CAR: Government minister kidnapped by gunmen on way home from church

Members of the anti-balaka patrol outside the village of Zawa April 8, 2014.Reuters

Central African Republic's minister for youth and sport was kidnapped by gunmen on his way home from church on Sunday.

Armel Ningatoloum Sayo was driving his wife and brother back from church in the capital, Bangui, when four unidentified gunmen got out of a taxi and stopped their vehicle.

Sayo's spokeswoman, Tatiana Yangeko, said: "They got out of the taxi, shot in the air and forced the minister out of his car. They fled with him towards Boy Rabe," – a neighbourhood that is a stronghold of the 'anti-Balaka' militia.

Yangeko added that the Prime Minister had been told.

In a separate incident on Sunday, Education Minister Eloi Anguimate narrowly escaped captured capture in Kaga Bandoro, a town 186 miles north of Bangui, a government source told Reuters.

Although the minister escaped, his driver, assistant and the town's mayor were all seized, the source said.

These incidents follow the temporary kidnapping of a UN staff member and a French woman working for Catholic relief agency Caritas last week.

Central African Republic has been gripped by violence since the northern, mainly Muslim Seleka alliance rebelled and seized power in March 2013. The group was forced to stand aside last year having failed to contain clashes with the 'anti-Balaka' militia and the waves of tit-for-tat violence that went with the fighting.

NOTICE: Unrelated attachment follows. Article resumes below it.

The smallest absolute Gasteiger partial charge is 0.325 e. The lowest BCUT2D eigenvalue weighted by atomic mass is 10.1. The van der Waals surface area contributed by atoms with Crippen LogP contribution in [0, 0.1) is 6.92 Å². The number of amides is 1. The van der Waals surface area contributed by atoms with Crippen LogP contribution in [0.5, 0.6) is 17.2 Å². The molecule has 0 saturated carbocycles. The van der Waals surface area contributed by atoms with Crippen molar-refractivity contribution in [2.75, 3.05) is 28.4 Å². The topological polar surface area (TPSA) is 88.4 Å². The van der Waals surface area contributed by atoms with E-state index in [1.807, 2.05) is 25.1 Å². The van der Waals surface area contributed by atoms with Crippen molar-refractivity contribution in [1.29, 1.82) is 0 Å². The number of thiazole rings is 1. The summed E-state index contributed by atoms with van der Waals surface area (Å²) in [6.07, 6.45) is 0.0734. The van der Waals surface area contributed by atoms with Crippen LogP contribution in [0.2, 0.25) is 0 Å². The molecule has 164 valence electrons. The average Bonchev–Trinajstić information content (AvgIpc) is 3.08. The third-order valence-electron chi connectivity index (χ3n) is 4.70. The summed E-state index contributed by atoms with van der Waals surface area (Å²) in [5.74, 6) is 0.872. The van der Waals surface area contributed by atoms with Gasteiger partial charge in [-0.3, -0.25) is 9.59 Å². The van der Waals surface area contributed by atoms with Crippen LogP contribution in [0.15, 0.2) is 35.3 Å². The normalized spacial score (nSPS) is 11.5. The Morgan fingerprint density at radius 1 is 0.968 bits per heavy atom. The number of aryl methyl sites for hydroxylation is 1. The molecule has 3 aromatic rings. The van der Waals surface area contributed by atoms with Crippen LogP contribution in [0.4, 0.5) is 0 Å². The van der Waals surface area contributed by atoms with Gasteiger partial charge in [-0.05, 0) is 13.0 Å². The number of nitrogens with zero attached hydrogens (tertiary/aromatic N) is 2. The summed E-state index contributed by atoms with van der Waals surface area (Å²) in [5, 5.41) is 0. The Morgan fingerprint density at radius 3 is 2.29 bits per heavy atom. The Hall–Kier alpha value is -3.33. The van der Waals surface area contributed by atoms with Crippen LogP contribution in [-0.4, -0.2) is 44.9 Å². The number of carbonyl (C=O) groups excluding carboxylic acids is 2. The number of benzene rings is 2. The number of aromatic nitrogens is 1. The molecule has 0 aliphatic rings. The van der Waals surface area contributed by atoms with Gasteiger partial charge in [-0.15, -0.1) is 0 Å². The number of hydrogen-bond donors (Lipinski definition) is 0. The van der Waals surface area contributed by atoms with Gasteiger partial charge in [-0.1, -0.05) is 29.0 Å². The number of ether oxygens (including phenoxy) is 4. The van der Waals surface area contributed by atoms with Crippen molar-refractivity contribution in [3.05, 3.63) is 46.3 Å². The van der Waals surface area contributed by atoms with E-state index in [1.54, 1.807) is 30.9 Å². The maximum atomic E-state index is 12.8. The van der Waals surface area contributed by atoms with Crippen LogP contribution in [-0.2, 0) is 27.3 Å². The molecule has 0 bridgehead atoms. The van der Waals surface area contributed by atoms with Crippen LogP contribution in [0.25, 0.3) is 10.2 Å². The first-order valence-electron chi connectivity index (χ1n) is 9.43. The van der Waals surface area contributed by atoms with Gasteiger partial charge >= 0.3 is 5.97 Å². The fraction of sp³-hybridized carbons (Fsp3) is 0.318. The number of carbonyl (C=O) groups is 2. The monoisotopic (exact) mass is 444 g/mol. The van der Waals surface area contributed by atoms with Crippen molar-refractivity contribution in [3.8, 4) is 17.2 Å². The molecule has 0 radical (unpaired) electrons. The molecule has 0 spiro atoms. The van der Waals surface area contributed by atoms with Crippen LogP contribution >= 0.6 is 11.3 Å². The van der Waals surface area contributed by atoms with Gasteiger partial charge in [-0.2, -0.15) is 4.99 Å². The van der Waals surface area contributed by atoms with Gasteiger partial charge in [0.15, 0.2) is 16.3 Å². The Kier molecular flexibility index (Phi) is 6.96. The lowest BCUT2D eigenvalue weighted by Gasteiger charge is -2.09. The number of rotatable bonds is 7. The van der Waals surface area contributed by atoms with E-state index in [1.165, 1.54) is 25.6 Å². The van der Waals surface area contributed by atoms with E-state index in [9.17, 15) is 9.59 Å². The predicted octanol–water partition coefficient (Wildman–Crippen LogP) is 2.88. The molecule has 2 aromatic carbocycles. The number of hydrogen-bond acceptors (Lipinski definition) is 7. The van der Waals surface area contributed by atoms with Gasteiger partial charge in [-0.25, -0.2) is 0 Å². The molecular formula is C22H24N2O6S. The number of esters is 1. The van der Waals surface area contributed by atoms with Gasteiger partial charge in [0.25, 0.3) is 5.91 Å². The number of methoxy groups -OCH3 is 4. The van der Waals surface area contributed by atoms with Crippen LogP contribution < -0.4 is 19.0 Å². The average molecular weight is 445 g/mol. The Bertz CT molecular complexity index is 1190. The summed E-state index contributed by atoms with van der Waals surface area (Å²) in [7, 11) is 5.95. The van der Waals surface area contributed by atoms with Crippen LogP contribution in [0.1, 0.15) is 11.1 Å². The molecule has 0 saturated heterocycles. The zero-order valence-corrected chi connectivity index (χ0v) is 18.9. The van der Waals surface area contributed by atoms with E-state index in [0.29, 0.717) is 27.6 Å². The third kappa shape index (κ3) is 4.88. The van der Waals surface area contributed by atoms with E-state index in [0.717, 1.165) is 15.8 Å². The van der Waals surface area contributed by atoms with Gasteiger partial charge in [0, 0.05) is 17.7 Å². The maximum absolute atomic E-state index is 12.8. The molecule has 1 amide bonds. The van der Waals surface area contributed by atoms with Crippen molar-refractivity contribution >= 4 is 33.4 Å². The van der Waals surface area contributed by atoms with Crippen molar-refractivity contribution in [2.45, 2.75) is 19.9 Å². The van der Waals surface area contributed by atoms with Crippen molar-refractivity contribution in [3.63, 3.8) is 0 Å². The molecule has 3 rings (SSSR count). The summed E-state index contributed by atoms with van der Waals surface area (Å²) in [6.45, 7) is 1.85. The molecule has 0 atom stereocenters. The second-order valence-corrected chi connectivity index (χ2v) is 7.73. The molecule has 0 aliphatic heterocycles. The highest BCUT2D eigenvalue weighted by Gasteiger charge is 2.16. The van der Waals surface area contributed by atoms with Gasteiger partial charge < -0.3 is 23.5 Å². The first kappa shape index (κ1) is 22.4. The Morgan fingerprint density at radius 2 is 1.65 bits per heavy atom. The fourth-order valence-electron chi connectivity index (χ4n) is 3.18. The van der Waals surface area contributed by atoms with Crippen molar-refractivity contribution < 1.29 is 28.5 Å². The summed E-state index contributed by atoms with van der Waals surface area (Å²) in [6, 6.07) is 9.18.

The kidnapping of the Caritas worker has been linked to the arrest earlier this month by UN peace keepers of a senior member of the 'anti-Balaka' militia. The leader, known as General Andjilo, was wanted for crimes including murder, rebellion, rape and looting.

Sayo was a senior officer in the presidential guard before being arrested by former president Francois Bozize.

He led a northern rebel group called "Revolution and Justice" but was became a minister in the 2014 peace deal, which has seen little but conflict and political instability since independence from France in 1960.

Seleka rebels still occupy much of the north and the interim government is struggling to stamp its authority on the country. But France has started withdrawing some troops as the UN force, due to reach 10,000 by the end of April, deploys ahead of elections due later this year.

Additional reporting by Reuters